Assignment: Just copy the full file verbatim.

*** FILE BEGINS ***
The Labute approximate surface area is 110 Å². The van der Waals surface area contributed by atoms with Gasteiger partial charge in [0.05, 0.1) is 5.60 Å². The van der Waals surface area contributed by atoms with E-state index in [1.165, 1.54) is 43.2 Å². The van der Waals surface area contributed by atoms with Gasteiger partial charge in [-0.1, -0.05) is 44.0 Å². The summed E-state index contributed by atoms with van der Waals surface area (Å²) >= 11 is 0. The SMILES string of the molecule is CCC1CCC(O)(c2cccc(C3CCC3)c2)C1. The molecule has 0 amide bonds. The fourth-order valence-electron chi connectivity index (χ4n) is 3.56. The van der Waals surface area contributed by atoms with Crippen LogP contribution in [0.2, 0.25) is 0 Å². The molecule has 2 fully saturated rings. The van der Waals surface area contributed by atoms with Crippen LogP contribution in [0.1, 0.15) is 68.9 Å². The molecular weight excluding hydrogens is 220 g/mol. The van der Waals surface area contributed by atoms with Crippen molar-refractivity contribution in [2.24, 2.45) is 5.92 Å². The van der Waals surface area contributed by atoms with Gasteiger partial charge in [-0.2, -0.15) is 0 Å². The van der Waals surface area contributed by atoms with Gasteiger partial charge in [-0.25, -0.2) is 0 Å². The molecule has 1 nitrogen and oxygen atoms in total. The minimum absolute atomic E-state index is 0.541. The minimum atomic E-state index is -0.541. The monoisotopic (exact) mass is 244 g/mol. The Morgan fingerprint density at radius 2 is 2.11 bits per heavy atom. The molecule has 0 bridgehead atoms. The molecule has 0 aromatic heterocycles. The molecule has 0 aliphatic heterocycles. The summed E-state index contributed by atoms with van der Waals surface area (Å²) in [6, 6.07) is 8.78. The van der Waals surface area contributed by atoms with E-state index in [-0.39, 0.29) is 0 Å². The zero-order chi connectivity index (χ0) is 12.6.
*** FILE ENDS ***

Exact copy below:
The Labute approximate surface area is 110 Å². The van der Waals surface area contributed by atoms with Gasteiger partial charge in [0.05, 0.1) is 5.60 Å². The van der Waals surface area contributed by atoms with E-state index in [1.165, 1.54) is 43.2 Å². The van der Waals surface area contributed by atoms with Gasteiger partial charge in [-0.1, -0.05) is 44.0 Å². The summed E-state index contributed by atoms with van der Waals surface area (Å²) >= 11 is 0. The SMILES string of the molecule is CCC1CCC(O)(c2cccc(C3CCC3)c2)C1. The molecule has 0 amide bonds. The fourth-order valence-electron chi connectivity index (χ4n) is 3.56. The van der Waals surface area contributed by atoms with Crippen LogP contribution in [0.2, 0.25) is 0 Å². The molecule has 2 fully saturated rings. The van der Waals surface area contributed by atoms with Crippen LogP contribution in [0.1, 0.15) is 68.9 Å². The molecular weight excluding hydrogens is 220 g/mol. The van der Waals surface area contributed by atoms with Crippen molar-refractivity contribution in [2.24, 2.45) is 5.92 Å². The van der Waals surface area contributed by atoms with Gasteiger partial charge in [-0.2, -0.15) is 0 Å². The van der Waals surface area contributed by atoms with Gasteiger partial charge in [-0.25, -0.2) is 0 Å². The molecule has 1 nitrogen and oxygen atoms in total. The minimum absolute atomic E-state index is 0.541. The minimum atomic E-state index is -0.541. The monoisotopic (exact) mass is 244 g/mol. The Morgan fingerprint density at radius 2 is 2.11 bits per heavy atom. The molecule has 0 bridgehead atoms. The molecule has 0 aromatic heterocycles. The molecule has 0 aliphatic heterocycles. The summed E-state index contributed by atoms with van der Waals surface area (Å²) in [6, 6.07) is 8.78. The van der Waals surface area contributed by atoms with E-state index in [-0.39, 0.29) is 0 Å². The zero-order chi connectivity index (χ0) is 12.6.